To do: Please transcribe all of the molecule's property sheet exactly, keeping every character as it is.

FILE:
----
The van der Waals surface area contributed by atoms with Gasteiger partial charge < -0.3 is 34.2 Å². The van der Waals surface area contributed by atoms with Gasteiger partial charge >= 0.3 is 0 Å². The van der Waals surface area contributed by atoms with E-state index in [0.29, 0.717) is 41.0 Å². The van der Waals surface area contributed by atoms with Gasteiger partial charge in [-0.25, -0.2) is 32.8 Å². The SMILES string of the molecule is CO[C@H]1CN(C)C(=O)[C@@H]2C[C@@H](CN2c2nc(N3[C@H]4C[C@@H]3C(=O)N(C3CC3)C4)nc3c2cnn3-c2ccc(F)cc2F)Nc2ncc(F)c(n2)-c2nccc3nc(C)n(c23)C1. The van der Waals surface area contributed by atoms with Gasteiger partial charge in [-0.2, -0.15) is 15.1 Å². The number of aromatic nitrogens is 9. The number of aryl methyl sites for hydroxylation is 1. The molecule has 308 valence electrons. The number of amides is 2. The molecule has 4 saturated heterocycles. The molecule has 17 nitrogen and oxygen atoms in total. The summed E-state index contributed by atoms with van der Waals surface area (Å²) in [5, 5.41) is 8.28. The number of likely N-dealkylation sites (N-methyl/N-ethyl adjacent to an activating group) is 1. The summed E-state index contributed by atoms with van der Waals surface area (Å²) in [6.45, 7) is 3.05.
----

The van der Waals surface area contributed by atoms with Gasteiger partial charge < -0.3 is 34.2 Å². The van der Waals surface area contributed by atoms with Gasteiger partial charge >= 0.3 is 0 Å². The van der Waals surface area contributed by atoms with E-state index in [0.29, 0.717) is 41.0 Å². The van der Waals surface area contributed by atoms with Gasteiger partial charge in [-0.25, -0.2) is 32.8 Å². The SMILES string of the molecule is CO[C@H]1CN(C)C(=O)[C@@H]2C[C@@H](CN2c2nc(N3[C@H]4C[C@@H]3C(=O)N(C3CC3)C4)nc3c2cnn3-c2ccc(F)cc2F)Nc2ncc(F)c(n2)-c2nccc3nc(C)n(c23)C1. The van der Waals surface area contributed by atoms with Gasteiger partial charge in [-0.2, -0.15) is 15.1 Å². The number of aromatic nitrogens is 9. The number of aryl methyl sites for hydroxylation is 1. The molecule has 308 valence electrons. The number of amides is 2. The molecule has 4 saturated heterocycles. The molecule has 17 nitrogen and oxygen atoms in total. The summed E-state index contributed by atoms with van der Waals surface area (Å²) in [5, 5.41) is 8.28. The number of likely N-dealkylation sites (N-methyl/N-ethyl adjacent to an activating group) is 1. The summed E-state index contributed by atoms with van der Waals surface area (Å²) in [6.45, 7) is 3.05.